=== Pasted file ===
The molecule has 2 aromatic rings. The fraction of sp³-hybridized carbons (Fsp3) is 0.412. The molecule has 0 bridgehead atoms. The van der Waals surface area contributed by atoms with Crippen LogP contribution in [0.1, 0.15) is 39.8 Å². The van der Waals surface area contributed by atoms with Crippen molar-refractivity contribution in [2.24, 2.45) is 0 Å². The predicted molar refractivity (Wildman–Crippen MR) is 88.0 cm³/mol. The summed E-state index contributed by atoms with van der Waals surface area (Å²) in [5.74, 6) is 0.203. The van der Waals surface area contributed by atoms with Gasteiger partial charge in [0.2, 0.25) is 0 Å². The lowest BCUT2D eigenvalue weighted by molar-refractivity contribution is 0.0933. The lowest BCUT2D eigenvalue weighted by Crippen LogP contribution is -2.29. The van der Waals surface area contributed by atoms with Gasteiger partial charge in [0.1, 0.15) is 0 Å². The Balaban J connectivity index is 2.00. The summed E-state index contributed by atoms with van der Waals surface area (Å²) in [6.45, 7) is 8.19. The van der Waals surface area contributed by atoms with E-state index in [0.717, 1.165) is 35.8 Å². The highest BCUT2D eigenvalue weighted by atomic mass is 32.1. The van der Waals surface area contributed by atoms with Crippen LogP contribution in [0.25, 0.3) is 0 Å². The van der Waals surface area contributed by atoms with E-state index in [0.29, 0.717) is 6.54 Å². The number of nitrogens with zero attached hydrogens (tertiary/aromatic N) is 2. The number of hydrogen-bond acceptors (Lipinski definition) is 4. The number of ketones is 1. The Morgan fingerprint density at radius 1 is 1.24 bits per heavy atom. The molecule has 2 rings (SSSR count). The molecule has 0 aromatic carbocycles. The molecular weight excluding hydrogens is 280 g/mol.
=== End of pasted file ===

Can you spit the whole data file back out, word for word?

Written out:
The molecule has 2 aromatic rings. The fraction of sp³-hybridized carbons (Fsp3) is 0.412. The molecule has 0 bridgehead atoms. The van der Waals surface area contributed by atoms with Crippen LogP contribution in [0.1, 0.15) is 39.8 Å². The van der Waals surface area contributed by atoms with Crippen molar-refractivity contribution in [2.24, 2.45) is 0 Å². The predicted molar refractivity (Wildman–Crippen MR) is 88.0 cm³/mol. The summed E-state index contributed by atoms with van der Waals surface area (Å²) in [5.74, 6) is 0.203. The van der Waals surface area contributed by atoms with Gasteiger partial charge in [0.2, 0.25) is 0 Å². The lowest BCUT2D eigenvalue weighted by molar-refractivity contribution is 0.0933. The lowest BCUT2D eigenvalue weighted by Crippen LogP contribution is -2.29. The van der Waals surface area contributed by atoms with Gasteiger partial charge in [0.1, 0.15) is 0 Å². The Balaban J connectivity index is 2.00. The summed E-state index contributed by atoms with van der Waals surface area (Å²) in [6.45, 7) is 8.19. The van der Waals surface area contributed by atoms with E-state index in [0.717, 1.165) is 35.8 Å². The highest BCUT2D eigenvalue weighted by atomic mass is 32.1. The van der Waals surface area contributed by atoms with Crippen LogP contribution in [0.25, 0.3) is 0 Å². The van der Waals surface area contributed by atoms with E-state index in [0.29, 0.717) is 6.54 Å². The number of nitrogens with zero attached hydrogens (tertiary/aromatic N) is 2. The number of hydrogen-bond acceptors (Lipinski definition) is 4. The number of ketones is 1. The Morgan fingerprint density at radius 1 is 1.24 bits per heavy atom. The molecule has 2 rings (SSSR count). The molecule has 0 aromatic carbocycles. The molecular weight excluding hydrogens is 280 g/mol.